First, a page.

When two individuals come together, creating the prospects of a new life through the act of procreation, they step into the mysterious yet wonderful world of parenthood. In some cases, an individual may step into the world of parenting alone for varied reasons. As we look around, we come across various examples of parenthood. The sole intent is to provide their child with the best possible nurturing environment to illuminate nature, talents, and skills for a better today and tomorrow.
Parents play a vital role in children’s life as they are the child’s first role model. Therefore, the child behaves, imitates, and reacts like the parents as they formulate the basics of their unconscious or conscious belief system and cognition. The bond between the parent and the child determines the child’s development in different areas of life and sets a precedent for the adult they become in the future.
Dynamics Of Attachment With Parenting Styles
Attachment with the parents or caregivers depends upon how much the parents are emotionally and physically available for the children in their different phases of development. In simpler words, their emotional and affective connection to the children structures the bridge of the later emotional growth of the children. Various parenting styles affect the child’s emotionality differently.
- Maccoby and Martin’s (1983) and Baumrind’s (1991) classified parenting into four types which are significant as for understanding various vital aspects of parenting:-
- Authoritative Parenting
- Authoritarian Parenting
- Indulgent Parenting/ Permissive Parenting
- Neglectful Parenting/ Uninvolved Parenting
- John Bowlby describes children’s attachment styles with their parents based on his results from different experiments. He describes the varied characteristics of the parent-child relationship and attachment styles, as explained below-
- Secure Attachment
- Anxious-Preoccupied Attachment
- Dismissive-Disorganized Attachment
- Fearful-Avoidant Attachment
As soon as the child starts socializing, their interaction with primary caregivers (family members) and other members of the society begins to shape their emotions, cognitive abilities, social & environmental perspective, and temperamental traits. From both of these parenting and attachment styles, we can notice how the parenting styles affect the children’s emotionality and lead them to pick a particular attachment style for their adult relationships.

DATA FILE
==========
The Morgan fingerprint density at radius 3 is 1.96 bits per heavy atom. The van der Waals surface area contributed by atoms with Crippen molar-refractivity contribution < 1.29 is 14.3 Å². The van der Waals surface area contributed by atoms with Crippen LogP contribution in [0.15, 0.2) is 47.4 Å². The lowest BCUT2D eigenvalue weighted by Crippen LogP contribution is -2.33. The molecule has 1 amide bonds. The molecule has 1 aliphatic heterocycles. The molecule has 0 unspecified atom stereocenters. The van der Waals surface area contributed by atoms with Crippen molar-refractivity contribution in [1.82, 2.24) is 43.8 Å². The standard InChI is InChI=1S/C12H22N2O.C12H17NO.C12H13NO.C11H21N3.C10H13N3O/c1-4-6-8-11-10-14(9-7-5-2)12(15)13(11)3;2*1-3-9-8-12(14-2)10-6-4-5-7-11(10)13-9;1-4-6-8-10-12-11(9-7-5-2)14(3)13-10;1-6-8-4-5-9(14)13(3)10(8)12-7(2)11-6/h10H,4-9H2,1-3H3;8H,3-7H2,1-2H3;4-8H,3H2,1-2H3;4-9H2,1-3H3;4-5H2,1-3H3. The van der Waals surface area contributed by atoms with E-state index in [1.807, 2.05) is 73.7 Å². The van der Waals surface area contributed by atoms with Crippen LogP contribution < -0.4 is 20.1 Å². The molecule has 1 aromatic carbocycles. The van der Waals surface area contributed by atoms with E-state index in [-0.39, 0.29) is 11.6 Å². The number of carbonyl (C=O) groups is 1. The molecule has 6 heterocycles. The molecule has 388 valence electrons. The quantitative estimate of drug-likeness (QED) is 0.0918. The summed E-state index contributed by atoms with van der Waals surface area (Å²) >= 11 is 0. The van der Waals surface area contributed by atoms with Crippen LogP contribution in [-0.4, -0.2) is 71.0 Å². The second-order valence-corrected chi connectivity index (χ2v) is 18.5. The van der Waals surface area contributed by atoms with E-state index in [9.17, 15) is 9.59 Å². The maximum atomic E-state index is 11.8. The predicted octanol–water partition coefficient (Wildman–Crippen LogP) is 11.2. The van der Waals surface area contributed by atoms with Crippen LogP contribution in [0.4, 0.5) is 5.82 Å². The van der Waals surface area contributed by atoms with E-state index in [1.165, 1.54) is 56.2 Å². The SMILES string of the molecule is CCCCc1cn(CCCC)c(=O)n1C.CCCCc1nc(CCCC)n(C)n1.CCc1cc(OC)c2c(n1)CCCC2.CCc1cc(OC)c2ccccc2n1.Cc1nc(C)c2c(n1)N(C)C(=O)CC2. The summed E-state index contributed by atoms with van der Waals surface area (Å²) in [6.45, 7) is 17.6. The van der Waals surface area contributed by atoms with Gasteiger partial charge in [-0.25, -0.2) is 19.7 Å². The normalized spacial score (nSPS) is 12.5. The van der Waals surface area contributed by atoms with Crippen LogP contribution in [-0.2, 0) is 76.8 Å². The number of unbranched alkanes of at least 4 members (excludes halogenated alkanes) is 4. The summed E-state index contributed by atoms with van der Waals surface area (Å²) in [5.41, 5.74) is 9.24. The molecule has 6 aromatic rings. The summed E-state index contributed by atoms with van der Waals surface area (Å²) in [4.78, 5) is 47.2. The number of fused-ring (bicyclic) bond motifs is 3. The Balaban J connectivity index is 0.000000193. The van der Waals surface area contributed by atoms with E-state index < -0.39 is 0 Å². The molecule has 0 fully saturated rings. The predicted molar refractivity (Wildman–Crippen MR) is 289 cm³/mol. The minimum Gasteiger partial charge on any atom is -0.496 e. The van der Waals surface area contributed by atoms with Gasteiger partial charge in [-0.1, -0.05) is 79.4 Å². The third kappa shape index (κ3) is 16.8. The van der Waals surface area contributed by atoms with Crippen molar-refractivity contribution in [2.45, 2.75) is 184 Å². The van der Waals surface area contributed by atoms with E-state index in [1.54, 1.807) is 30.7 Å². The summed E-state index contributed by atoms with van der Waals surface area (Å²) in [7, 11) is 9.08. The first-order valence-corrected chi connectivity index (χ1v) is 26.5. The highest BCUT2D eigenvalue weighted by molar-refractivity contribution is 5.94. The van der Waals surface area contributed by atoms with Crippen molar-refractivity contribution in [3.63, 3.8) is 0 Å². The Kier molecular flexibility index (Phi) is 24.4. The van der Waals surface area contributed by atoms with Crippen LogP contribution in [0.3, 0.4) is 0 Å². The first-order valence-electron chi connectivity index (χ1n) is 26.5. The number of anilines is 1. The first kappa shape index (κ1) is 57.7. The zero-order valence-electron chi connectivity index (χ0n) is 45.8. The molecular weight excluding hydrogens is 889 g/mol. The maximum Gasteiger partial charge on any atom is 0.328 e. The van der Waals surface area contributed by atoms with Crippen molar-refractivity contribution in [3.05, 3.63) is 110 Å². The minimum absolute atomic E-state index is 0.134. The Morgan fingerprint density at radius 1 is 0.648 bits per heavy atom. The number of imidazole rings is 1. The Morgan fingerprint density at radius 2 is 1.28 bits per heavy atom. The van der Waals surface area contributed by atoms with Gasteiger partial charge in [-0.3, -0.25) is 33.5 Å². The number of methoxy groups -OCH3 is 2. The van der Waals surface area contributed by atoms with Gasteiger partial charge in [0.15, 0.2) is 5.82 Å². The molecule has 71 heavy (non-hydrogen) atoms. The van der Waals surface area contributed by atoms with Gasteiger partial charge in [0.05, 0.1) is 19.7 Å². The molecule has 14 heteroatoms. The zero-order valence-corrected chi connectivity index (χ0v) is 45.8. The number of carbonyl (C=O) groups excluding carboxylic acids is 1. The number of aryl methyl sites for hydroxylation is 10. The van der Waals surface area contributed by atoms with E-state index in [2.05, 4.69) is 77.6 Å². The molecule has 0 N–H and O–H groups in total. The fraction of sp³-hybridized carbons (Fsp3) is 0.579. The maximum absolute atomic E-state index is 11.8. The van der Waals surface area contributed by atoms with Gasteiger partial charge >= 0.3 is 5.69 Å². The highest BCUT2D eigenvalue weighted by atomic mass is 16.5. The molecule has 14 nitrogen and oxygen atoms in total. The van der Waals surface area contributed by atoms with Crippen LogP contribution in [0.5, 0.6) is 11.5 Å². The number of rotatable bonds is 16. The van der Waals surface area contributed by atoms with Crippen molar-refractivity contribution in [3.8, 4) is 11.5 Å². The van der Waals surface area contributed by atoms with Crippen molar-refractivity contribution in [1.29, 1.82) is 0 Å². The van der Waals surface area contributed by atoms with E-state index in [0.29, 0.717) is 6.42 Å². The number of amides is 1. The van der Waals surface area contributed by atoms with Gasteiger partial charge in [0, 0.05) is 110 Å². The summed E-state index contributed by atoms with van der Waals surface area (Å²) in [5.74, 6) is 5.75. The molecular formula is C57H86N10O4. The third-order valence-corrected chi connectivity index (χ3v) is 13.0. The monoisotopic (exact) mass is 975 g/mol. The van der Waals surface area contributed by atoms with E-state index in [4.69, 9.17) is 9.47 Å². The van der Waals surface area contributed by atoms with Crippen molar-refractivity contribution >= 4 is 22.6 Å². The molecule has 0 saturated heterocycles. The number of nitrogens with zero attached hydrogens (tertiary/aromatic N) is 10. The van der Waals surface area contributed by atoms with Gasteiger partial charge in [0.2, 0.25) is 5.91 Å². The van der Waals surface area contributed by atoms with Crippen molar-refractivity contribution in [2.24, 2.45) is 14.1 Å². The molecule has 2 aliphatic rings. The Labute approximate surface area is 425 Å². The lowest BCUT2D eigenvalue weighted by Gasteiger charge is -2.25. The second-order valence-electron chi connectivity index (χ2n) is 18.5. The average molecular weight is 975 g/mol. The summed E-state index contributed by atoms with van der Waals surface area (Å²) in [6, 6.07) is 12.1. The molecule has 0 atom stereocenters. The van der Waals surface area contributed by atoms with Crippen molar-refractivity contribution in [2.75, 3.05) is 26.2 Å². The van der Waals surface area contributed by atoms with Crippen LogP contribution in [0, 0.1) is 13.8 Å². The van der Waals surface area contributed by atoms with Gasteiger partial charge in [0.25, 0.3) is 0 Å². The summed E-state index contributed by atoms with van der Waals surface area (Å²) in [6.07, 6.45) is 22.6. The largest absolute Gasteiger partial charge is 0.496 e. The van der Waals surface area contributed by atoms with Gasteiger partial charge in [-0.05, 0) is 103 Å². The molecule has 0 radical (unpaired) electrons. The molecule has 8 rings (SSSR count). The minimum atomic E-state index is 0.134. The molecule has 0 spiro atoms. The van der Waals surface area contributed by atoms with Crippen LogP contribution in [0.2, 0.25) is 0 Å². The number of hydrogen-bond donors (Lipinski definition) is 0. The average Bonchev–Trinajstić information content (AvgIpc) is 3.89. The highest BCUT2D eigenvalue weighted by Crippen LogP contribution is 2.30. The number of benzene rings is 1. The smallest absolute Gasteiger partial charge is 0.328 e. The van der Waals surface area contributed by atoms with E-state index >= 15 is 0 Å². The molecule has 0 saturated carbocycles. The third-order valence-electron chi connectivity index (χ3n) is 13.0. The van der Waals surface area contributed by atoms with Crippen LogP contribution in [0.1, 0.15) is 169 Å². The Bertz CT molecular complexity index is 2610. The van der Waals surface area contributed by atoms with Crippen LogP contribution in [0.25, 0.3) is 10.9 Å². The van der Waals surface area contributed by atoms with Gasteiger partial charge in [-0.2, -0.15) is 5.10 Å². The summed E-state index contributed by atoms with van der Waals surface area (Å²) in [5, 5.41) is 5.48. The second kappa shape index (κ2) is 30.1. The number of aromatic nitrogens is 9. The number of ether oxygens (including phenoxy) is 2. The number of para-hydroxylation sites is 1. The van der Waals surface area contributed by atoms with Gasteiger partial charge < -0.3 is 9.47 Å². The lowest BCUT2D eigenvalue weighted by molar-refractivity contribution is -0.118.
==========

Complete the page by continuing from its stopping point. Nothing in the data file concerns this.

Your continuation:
|Parenting Styles||Characteristics of the parent (s)||Emotional structure of the children||Attachment Styles|
|Authoritative Parenting||Nurturing, Affectionate, Discipline through guidance, Open communication.||Confident, Reciprocal, Non-reactive, Resilient, Emotionally communicating.||Secure Attachment|
|Authoritarian Parenting||Strict, Inflexible, High expectation, Supervision, Discipline through obedience||Struggles with Emotional communication, Lack of nurturing, Reactive.||Anxious - Preoccupied Attachment|
|Indulgent Parenting/ Permissive Parenting||Few or Inconsistent boundaries take the role of a friend rather than a parent, Affectionate.||Excessive Self-reliant, Isolating, Gives very low importance to relationships.||Dismissive - Avoidant Attachment|
|Neglectful Parenting/ Uninvolved Parenting||Emotionally detached, Self-absorbed, Low interaction.||Dependent, Fearful of rejection, Low self-confidence||Disorganized/ Fearful -Avoidant Attachment|
Research states a correlation between parental affection and behavioral oversight for a child’s emotional functioning and well-being. High affection and low behavioral oversight or low affection and increased behavioral oversight are responsible for children’s emotional dysfunction, poor emotion regulation strategies, and aggression.
Applying this principle in the equilibrium of parental affection and behavioral oversight leads to empathy and emotional maturity. If a sapling receives the right amount of sunlight, water, and nutrients, it grows into a strong, nourished, and fruitful tree. Similarly, the right environment, care, and support provide the basis for growth and evolution for the child.